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int x = 5;
int *xPtr = &x;
void **xPtrPtr = &xPtr;
printf("%d\n", *(int*)*xPtrPtr);

I have a void pointer pointing to an int pointer. What is the syntax for properly casting the void pointer when I want to dereference? The above code quits with:

error: invalid conversion from ‘int**’ to ‘void**’

Thank you!

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1  
can't you cast when assigning? -> void **xPtrPtr = (void)&xPtr; –  BlackBear Feb 19 '11 at 20:36
    
Why are you casting? A bit more context would help in answering the question. Do you need the void** for an external function? –  rubenvb Feb 19 '11 at 20:38

5 Answers 5

up vote 4 down vote accepted

For void pointers, you don't really need to know how many indirections there are.

#include <iostream>
int main(void){
    int x = 5;
    int* pX = &x;
    void* pV = &pX;
    std::cout << "x = " << **(int**)pV << std::endl;
    // better use C++-Style casts from the beginning
    // or you'll be stuck with the lazyness of writing the C-versions:
    std::cout << "x = " << **reinterpret_cast<int**>(pV) << std::endl;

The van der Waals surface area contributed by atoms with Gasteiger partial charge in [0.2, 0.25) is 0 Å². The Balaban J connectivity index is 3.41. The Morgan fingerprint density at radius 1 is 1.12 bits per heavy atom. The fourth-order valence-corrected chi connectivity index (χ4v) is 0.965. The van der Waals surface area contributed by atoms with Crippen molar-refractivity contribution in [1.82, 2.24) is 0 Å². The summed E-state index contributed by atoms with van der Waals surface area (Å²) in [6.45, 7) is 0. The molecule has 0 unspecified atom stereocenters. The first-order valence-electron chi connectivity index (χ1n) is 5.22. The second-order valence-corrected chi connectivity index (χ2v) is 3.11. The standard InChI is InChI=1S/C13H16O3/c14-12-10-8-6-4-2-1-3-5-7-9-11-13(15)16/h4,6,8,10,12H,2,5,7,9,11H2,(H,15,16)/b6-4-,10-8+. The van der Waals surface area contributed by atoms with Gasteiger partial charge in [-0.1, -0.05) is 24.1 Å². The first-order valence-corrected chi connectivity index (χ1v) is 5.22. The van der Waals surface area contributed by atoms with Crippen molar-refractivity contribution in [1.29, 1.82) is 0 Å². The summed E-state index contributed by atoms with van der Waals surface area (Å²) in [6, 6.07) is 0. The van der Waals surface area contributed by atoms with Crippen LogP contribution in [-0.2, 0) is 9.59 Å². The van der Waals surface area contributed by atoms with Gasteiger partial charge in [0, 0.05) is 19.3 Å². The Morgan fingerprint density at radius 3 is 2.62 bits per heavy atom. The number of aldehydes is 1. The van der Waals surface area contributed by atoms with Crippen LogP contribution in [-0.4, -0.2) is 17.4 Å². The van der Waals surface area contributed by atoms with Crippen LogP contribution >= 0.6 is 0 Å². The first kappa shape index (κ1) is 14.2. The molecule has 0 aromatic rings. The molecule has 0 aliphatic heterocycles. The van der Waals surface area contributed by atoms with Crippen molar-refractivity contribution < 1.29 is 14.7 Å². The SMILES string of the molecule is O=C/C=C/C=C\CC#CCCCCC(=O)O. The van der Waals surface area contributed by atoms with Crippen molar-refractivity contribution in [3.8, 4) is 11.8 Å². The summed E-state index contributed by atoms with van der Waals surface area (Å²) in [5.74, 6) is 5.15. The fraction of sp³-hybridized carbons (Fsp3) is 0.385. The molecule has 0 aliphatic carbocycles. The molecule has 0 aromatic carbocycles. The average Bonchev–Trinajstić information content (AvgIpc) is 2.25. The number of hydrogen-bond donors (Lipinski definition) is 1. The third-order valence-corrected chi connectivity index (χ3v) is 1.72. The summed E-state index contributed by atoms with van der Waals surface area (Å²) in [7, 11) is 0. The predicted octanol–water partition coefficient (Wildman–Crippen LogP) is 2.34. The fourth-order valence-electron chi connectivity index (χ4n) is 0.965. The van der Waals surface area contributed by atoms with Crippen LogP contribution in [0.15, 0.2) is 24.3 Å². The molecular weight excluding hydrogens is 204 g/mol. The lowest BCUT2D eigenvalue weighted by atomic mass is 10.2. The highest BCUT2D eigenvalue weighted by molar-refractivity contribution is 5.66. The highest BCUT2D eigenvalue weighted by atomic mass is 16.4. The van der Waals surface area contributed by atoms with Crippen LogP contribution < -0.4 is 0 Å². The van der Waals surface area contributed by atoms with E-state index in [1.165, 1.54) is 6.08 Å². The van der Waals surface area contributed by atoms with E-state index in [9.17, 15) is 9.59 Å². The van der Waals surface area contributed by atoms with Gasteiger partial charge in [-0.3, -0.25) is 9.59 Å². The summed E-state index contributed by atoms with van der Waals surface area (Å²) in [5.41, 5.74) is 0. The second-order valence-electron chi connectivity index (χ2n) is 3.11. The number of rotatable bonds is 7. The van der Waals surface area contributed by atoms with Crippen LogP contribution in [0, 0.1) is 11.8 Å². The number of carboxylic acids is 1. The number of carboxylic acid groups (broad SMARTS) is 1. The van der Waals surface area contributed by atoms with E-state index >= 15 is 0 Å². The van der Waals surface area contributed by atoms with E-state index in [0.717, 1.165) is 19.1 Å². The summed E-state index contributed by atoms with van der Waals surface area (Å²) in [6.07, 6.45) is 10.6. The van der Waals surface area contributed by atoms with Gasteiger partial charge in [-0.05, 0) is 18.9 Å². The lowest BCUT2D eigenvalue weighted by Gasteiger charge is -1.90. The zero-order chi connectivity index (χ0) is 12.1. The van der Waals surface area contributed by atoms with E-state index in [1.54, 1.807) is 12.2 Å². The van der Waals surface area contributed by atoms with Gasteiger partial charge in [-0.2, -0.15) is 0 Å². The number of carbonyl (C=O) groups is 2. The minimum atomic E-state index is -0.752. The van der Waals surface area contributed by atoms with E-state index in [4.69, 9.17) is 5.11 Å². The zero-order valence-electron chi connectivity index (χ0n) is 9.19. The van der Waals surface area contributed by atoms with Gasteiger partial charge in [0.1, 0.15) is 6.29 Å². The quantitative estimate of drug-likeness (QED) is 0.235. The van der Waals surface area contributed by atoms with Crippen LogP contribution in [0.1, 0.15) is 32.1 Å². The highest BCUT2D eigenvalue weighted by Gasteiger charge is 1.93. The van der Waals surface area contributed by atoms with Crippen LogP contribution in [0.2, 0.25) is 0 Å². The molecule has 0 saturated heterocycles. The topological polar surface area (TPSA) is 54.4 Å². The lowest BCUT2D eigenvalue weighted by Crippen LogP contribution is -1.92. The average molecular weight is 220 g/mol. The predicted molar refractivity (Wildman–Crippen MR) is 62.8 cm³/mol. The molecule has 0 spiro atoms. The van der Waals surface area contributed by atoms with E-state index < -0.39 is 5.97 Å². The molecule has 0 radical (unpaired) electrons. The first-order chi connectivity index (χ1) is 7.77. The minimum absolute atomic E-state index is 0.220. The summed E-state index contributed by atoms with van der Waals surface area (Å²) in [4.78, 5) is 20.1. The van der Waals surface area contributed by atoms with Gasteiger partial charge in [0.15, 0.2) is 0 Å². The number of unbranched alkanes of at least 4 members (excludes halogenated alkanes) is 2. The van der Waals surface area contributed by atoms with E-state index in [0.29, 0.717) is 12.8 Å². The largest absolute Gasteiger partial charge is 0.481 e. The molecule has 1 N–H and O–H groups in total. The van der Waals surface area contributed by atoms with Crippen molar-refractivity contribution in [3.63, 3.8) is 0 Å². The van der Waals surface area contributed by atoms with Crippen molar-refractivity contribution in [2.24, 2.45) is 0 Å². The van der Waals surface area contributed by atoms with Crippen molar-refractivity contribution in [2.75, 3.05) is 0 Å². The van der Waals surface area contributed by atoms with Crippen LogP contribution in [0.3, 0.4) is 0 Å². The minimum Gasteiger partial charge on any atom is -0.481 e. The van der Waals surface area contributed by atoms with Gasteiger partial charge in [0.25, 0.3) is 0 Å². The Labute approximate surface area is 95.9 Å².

std::cin.get();
}

Output:

x = 5
x = 5

See this here.

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Thank you very much! –  Christian Feb 19 '11 at 20:54
    
Ah, shows my inexperience with C++. Though I still say that if this is C++, you should use C++ constructs, casting included. **reinterpret_cast<int**>(pV) –  Jeff Mercado Feb 19 '11 at 21:00
    
@Jeff: You are right, it's just the lazy me that always does C-Style casts, since the C++ versions are so verbose. –  Xeo Feb 19 '11 at 21:02

The pointer to int is *((int **)xPtrPtr)

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void **xPtrPtr = (void**)&xPtr;
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    int x = 5;
    int *xPtr = &x;
    void **xPtrPtr = reinterpret_cast<void**>(&xPtr);
    int y = **reinterpret_cast<int**>(xPtrPtr);
    cout << y;

Compile: No Error. No Warning!

Output:

5

Code at ideone : http://www.ideone.com/1nxWW

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Thank you for showing me the concept of "reinterpret_cast". In the question mentioned above, the simplest answer is imho that I don't need to know the level of indirections when it comes to void pointers. –  Christian Feb 19 '11 at 21:00
    
@Christian: I think that is a bad form to say it. What is true that a pointer to any object (including a pointer to a pointer, or a pointer to a pointer to a pointer etc.) can be stored in a void pointer and then can be converted back to the original pointer type. Note also that this is true only for pointer to objects (not for pointer to functions or pointer to members). –  6502 Feb 20 '11 at 7:58

This compiles correctly:

#include <stdio.h>

int main(int argc, char *argv[]) {
   int x = 57; 
   int *xPtr = &x; 
   void **xPtrPtr = (void**)&xPtr; 
   printf("%d\n", *((int*)*xPtrPtr));
}
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